Looking for a job? Time to update your socials. Employers today are increasingly tech-savvy and increasingly likely to look you up online. Here's what you need to know.
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A lot has been said about diversity and inclusiveness. But it can't be treated as just another box to tick. There are real reasons to value workplace diversity and inclusion — and there's more to support than just being open to it.
Why are Diversity and Inclusiveness Important?
Apart from the obvious social and humanitarian aspects of diversity and inclusion, there are very real business-related reasons to value them. Diversity and inclusiveness fuel innovation. When you welcome everyone to the table, you also welcome all points of view to the table. And these points of view might have radically better and interesting ways of solving problems.
All too often job applicants put so much time and effort into landing their dream interview that they forget to prepare for it properly by arming themselves with the right questions to ask.
Heading into your interview with an arsenal of well-thought-out questions is not only key for getting the job offer but can help you decide if you want to work for the company that is hiring.
“You probably already know that an interview isn’t just a chance for the hiring manager to grill you with interview questions – it’s your opportunity to sniff out whether a job is the right fit for you,” says The Muse.
Employers tasked with recovering from the economic blows of the COVID-19 pandemic are faced with the tightest labor market in memory with a record number of Americans quitting their jobs in August.
The U.S. Bureau of Labor Statistics “Job Openings and Labor Turnover Summary” released on Oct. 12, 2021, showed a record 4.3 million voluntary left their jobs in August, up from 4 million that quit their jobs in July.
Businesses across the United States are not only facing the uncertain economic times of the COVID-19 pandemic but are also challenged by a record-breaking labor shortage.
The latest U.S. Bureau of Labor (BLS) statistics show more available jobs and fewer available employees creating a record 10.9 million job openings in the country in July 2021.
It has been more than a year since many employees around the country started working remotely during the COVID-19 pandemic and employee engagement remains an issue, especially during virtual meetings.
“With the switch to remote work, video calls have replaced traditional in-person meetings for many professionals, leading to new types of burnout altogether a la Zoom fatigue,” wrote R. Dallon Adams for TechRepublic.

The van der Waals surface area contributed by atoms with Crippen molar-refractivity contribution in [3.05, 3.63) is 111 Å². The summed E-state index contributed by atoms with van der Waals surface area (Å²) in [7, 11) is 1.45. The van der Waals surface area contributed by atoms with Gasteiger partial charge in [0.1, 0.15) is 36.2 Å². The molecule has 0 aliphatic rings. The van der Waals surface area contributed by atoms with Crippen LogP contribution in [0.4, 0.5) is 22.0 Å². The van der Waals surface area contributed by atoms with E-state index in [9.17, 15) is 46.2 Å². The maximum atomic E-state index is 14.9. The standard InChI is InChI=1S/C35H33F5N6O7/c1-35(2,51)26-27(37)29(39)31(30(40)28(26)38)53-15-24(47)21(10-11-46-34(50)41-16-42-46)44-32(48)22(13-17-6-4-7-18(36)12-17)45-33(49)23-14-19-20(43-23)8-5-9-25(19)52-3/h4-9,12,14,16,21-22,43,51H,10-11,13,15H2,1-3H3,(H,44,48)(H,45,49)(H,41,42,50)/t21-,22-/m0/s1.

Virtual meetings, touted as a panacea by many during the earlier days of the pandemic, are now part of the “new normal” for many companies, even for employees returning to the office as businesses incorporate social distancing at work in the face of Delta variant surge.
According to History.com, there is speculation about who was responsible for coming up with the original idea of honoring workers. Two people are considered as possibilities for proposing a special worker's day: Matthew Maguire, who held the position of secretary of the Central Labor Union was one possibility, and Peter J. McGuire who cofounded the American Federation of Labor was the other.
A positive, happy workforce is a productive workforce. But many employers are struggling with promoting positivity — especially during such a tumultuous time. With many employees now going back to the office, it behooves employers to consider what could improve their workplace culture.
Making a bad hire is something that companies obviously want to avoid, yet nearly three in four have admitted to making this costly mistake.
“When it comes to costly workplace mistakes, few carry as hefty of a price tag as making a wrong hire,” according to a CareerBuilder survey.
The CareerBuilder survey was conducted online by Harris Poll and included a representative sample of 2,257 full-time hiring managers and human resource professionals and 3,697 full-time workers across industries and company sizes in the U.S. private sector.
Job seekers may give a lot of time and thought to crafting perfect resumes and writing creative cover letters, but they should also pay close attention to another part of the application process, your job references.